"Tycker du om din chef?"

Translation:Do you like your boss?

December 2, 2014

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This is a case of a language "false friend". "Chef" is not chef.


In German and French, “chef” means the same as in Swedish – strange that in English the meaning has changed.


I don't think it's so much that the meaning's changed, but rather that the English chef is a totally different word altogether, and it's probably turned into 'chief'.


And as far as I know, chef in English is short for the French chef de cuisine.


Yep, French permeated to English a lot through cuisine (heh). eg mutton, beef, veal, pork which all come from the French term for the animal in question.


And the names of the animals themselves come from Anglo-Saxon, because it was the language of the peasants who raised them. The French-speaking aristocracy were the ones eating them, so the names of the meat come from French. That's how we ended up with Pig/Pork, Cow/Beef, Sheep/Mutton


Haha sometimes I try to guess the word meaning without checking and in this case it did not work out.


It did for me, as I had learned it in the Danish course! :D


Two native speakers pronouncing "chef" on forvo here.


In both those, and here, the "ch" seems to me to be pronounced "fr"


In portuguese chef is chefe (meaning boss as well)

[deactivated user]

    Pronounciation of chef is unclear to me.. i can't discern. Could anyone help plz.?


    chef=jefe=boss is how i remember it


    Why is it "tycker du om" and not "tycker om du" ??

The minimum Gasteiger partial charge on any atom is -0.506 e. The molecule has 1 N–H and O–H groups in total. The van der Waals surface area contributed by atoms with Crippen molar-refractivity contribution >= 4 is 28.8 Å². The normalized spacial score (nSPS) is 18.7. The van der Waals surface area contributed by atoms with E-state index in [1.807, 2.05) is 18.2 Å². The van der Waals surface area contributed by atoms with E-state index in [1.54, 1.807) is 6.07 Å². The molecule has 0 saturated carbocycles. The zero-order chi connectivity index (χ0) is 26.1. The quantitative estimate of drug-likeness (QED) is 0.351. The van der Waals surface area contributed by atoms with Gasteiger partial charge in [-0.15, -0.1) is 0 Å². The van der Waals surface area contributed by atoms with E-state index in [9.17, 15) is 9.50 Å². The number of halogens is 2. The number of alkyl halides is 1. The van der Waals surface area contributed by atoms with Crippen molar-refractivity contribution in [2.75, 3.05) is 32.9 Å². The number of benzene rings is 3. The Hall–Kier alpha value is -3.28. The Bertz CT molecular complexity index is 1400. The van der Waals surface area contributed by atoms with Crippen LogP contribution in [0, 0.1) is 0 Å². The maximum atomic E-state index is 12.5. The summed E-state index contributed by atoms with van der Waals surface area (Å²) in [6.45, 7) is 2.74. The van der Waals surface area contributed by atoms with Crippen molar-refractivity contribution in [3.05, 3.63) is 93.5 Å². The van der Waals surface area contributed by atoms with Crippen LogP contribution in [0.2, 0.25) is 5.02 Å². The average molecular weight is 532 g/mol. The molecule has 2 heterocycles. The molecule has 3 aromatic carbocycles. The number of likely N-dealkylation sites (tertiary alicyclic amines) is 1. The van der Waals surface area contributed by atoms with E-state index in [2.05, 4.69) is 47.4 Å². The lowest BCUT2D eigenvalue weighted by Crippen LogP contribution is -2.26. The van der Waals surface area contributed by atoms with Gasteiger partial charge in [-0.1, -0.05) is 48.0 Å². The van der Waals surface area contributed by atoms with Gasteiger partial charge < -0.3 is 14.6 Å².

tycker om is a particle verb. When we use those, both subjects and adverbs can come between the verb and the particle. The object comes after the particle though (unless it comes before all of the verb: Henne tycker jag om 'Her I like').


    Ok, I think I understand but can you give me another example of a particle verb in Swedish? I ask just so I have some frame of reference for the future. And btw, thanks so much for the speedy reply :)


    I wrote a little about them in Present 3, but I guess you may not have reached that point yet. It's a bit annoying that you can't see T&N before you get to that level. I'll just paste the text in here:

    Lesson 7: Particle verbs

    Particle verbs are very characteristic for the Swedish language. You have some in English too, but in Swedish there are many more and they are more frequently used. An English example would be turn off, like in Turn off the radio!, which would be Stäng av radion! in Swedish, also with a particle verb.
    In particle verbs, the particle is always stressed. The presence of the particle changes the meaning of the verb, so that the verb with the particle can mean something quite different from what the verb means on its own, just like Turn off the radio! means something very different from Turn the radio!
    So, while dyker on its own means 'dives', dyker upp means 'shows up', 'appears'. While håller on its own means just holds, håller med means 'agrees'.
    In negated phrases, inte comes between the verb and the particle: Don't turn off the radio! will be Stäng inte av radion!


    Ahhh ok. I think I will just have to add Swedish particle verbs to the ongoing list of things-you-just-gotta-know! Thank you again :)


    I think an easy way to see this is to use the English phrasing "__ about". Such as "let me tell you about her", "this I can talk about", "what say you about this? " (kind of old sounding but you get it). Anyways you'll never find the subject of the sentence after about. Same goes for om (when used in conjunction with another verb) if I'm not mistaken.


    I typed chef instead of boss. Why you tryna trick me svenska? lol


    I typed "You like your boss?" and was marked wrong. How would this be phrased in Swedish instead?

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